## Sample Problems from "Changing Shapes With Matrices"

Ch. 1: Plotting points - graphing linear equations -See chapter 6 in "Calculus By and For Young People- Worksheets"

Ch. 2: Grocery-store arithmetic to multiply matrices
We go to the store to buy some things. What shall we buy? OK, we'll buy some milk(M), some hotdogs(HD) and some buns(B). How much of each? 2 cartons of milk, 8 hot dogs and 10 buns.  The milk costs 80'/carton, the hot dogs 30' each, and the buns cost 12' each. We write this information in matrix form below. How much does everything cost? Everything cost 420' or \$4.20. One multiplies by going across to the right on the first matrix and down the second matrix, multiplying then adding.

Ch. 3: Steps to do a transformation and Valorie's work
Steps to do a geometric transformation using matrices:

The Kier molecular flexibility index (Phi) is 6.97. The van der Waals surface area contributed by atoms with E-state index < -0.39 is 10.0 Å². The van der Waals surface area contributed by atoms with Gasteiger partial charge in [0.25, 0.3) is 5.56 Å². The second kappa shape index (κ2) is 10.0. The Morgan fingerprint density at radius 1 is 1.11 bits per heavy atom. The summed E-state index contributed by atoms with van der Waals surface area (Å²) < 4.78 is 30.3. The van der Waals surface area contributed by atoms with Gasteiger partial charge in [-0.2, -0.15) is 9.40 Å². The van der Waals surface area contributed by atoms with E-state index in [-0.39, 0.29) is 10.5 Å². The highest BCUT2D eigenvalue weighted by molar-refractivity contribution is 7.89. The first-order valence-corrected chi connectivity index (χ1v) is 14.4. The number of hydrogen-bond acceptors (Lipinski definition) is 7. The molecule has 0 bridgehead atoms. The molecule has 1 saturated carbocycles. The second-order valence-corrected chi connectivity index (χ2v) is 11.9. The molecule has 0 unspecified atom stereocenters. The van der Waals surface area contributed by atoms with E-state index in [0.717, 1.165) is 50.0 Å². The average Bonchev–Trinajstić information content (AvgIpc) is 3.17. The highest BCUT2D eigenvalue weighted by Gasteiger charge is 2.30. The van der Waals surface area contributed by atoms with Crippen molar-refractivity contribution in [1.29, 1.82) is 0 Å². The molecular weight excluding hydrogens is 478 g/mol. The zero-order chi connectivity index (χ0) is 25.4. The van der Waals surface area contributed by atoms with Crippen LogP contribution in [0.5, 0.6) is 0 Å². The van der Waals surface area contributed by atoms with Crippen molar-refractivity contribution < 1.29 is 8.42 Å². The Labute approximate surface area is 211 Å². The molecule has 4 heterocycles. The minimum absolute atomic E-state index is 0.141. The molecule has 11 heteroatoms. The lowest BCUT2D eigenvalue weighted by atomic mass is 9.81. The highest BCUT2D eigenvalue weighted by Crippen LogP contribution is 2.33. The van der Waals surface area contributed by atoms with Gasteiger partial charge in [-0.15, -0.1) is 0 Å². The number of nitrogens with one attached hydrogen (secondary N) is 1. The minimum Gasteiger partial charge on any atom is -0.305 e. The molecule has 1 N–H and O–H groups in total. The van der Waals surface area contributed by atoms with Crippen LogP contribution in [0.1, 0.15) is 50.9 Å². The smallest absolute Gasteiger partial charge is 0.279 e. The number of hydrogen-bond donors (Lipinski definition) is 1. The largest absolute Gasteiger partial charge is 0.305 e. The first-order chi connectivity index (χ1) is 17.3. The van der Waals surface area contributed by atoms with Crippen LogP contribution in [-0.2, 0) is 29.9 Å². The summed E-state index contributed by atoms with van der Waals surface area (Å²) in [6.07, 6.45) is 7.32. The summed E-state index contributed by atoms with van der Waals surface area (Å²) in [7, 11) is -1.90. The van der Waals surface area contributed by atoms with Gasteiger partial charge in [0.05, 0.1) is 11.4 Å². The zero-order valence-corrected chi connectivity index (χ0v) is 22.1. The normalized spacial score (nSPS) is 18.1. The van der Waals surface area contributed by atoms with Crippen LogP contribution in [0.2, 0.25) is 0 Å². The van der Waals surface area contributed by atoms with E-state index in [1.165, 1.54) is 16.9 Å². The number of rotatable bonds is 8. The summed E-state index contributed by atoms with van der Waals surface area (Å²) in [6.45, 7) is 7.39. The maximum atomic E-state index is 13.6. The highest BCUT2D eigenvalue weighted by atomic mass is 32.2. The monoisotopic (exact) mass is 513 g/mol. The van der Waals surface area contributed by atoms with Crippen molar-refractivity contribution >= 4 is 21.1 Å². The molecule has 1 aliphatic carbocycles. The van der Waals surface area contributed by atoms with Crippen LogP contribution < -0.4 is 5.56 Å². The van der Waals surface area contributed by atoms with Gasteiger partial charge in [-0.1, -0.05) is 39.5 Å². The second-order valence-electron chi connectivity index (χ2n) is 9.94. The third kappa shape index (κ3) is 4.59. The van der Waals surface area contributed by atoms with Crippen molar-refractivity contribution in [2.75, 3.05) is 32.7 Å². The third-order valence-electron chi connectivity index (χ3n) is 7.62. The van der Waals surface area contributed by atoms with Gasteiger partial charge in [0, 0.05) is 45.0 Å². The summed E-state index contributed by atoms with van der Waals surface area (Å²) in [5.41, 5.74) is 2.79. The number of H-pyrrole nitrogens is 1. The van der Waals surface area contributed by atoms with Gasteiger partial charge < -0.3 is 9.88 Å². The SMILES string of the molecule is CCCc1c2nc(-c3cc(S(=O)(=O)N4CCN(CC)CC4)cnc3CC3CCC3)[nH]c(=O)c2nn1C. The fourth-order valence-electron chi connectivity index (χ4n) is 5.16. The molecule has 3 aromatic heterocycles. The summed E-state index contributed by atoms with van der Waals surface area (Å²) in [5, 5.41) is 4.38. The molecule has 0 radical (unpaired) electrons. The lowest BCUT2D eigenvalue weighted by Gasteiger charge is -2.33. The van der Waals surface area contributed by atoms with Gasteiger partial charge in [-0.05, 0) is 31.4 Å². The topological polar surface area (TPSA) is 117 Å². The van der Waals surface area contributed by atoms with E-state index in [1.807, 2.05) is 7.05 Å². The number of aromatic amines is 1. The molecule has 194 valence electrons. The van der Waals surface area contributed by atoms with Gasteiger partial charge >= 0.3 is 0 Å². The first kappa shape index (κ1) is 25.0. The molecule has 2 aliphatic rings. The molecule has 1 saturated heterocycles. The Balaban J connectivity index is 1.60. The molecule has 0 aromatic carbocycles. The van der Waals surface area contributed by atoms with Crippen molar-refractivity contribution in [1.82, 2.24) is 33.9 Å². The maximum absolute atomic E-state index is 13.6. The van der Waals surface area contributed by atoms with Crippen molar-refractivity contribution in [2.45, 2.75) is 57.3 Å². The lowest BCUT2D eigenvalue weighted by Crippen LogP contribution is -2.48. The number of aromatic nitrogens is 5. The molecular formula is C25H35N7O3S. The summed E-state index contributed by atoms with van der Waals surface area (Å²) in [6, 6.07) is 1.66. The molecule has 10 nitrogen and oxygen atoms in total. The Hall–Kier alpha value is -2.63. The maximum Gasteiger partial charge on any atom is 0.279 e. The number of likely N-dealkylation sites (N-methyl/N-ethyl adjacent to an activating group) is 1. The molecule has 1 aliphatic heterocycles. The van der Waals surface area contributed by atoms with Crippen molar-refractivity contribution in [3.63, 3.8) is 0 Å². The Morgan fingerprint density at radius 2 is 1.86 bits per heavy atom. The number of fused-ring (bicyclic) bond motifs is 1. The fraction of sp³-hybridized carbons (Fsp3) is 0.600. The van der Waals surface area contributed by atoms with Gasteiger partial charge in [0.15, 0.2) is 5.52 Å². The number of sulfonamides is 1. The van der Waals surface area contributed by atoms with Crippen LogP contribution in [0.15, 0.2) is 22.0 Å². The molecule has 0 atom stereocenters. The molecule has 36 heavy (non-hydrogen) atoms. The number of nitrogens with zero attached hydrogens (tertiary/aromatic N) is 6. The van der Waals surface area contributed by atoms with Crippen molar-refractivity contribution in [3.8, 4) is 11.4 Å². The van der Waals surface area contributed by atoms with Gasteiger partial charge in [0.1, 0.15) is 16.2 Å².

1. Make a shape. The shape I chose was the "dog" (simple, not too many points).
2. Pick out about 10 points on the shape.
3. Write down the coordinates of these points.
4. Number each of these points to make it easier to keep track of things.
5. Pick a 2x2 matrix using only 1's or 0's or -1's (for now). This will be your transformation matrix. For example, Valorie chose the matrix: 6. Multiply each point (as a matrix) by your transformation matrix to get a new point.
7. Plot each new point and number it, keeping a correspondence with the old points.
8. Connect the new points as you go, using a color different from the original shape.
9. Complete all the new points and close the shape (if it's a closed figure), then look at the new shape carefully. Try to figure out what your matrix did to the original shape. Then ask questions about the situation. Ch. 4 Asking questions & Other Student Work
Try changing the doggie with Mark's matrix: What matrix would rotate the dog 90 degrees counterclockwise?
What matrix would reflect the dog in the x-axis?
How many 2x2 matrices with 0's, 1's, and -1's can you make?